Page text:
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Tax | Prager Metis | Nov 09, 2015

Rising Interest Rates effecting your Mortgage

Since 2008, the Federal Reserve has kept its interest rate at net-zero, but it looks like that is about to change. America has not seen a spike in interest rates since 2006, but with the jobless rate at 5.1% in September it is safe to assume, financially speaking, that the country is on the rise. But what does raising interest rates actually mean? Higher cost of mortgages, it seems that in December the Federal Reserve will raise interest rates a quarter point.

If you currently have a mortgage or are looking to purchase a home, now is your last chance for the lowest price. Lock down a fixed cost rate, because as the Fed raises the rates you will then benefit from a lower rate.

If you have debt with a floating, rather than fixed, interest rate it is only going to get more pricey for you when the Fed decides to raise the interest rate. Now if you change to a fixed rate your monthly payments you will be receiving some of the lowest fixed-mortgage rates in history!

The following chart from shows the increase that the raise in interest rates is causing from this past September. Now that December is close by, you must act now to save your money.

Date                                              30-year fixed                     15-year fixed                     5-year ARM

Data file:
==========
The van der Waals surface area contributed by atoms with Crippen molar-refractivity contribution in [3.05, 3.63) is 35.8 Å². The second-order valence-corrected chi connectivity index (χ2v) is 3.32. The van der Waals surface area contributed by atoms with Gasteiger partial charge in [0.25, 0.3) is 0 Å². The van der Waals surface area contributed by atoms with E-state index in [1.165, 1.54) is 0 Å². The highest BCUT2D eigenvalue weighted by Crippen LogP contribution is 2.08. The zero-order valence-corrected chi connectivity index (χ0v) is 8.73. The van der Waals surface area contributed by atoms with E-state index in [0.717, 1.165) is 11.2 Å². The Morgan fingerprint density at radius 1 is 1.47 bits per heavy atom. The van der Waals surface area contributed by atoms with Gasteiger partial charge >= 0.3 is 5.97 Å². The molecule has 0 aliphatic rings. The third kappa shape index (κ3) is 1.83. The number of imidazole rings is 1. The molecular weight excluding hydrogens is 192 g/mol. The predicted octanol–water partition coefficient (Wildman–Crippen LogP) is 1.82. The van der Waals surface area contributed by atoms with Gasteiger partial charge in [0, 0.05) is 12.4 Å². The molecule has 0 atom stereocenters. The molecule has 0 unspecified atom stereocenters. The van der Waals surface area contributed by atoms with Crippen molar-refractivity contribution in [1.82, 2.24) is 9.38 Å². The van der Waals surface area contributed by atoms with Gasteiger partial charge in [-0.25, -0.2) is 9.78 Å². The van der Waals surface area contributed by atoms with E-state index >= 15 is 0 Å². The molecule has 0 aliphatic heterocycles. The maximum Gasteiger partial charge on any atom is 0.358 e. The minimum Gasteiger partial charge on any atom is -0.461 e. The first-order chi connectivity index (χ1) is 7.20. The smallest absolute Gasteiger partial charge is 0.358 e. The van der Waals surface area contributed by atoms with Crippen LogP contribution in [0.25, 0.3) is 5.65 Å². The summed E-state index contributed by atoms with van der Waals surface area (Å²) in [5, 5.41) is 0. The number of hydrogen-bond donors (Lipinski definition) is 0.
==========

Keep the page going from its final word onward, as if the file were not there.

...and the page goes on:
September 16th rate:                       4.06%                                    3.25%                                    3.28%


Change from September 9th:       +0.01                                     +0.02                                     +0.04


September payment:                     $793.45                                  $1,159.40                             $720.81


Change September 9th:                 +$0.95                                   +$1.60                                 +$3.62


As stated by Brian Rehling, a St. Louis based co-head of global fixed income strategy at Wells Fargo Investment Institute, “the most important impact of a Fed rate spike will be on loans tied to short-term or floating-rate debt.

As of November 8th, a 30-year fixed rate mortgage with a 10% down payment on a $350,000 home at 4% will cost you $1,503.86/month plus taxes, homeowner’s insurance and PMI (Private Mortgage Insurance). That same 30-year fixed rate mortgage with 10% down at 4.5% will cost you $1,596.06/month. That’s an extra $92.20/month and $33,191.54 over the 30-year life of your mortgage. If rates rise to 5%, the incremental cost will go to $184.40/month and $66,383.08 over 30 years.

Whether you are someone who is looking to purchase home, or currently has a mortgage it is important to stay up to date with the rising rate.


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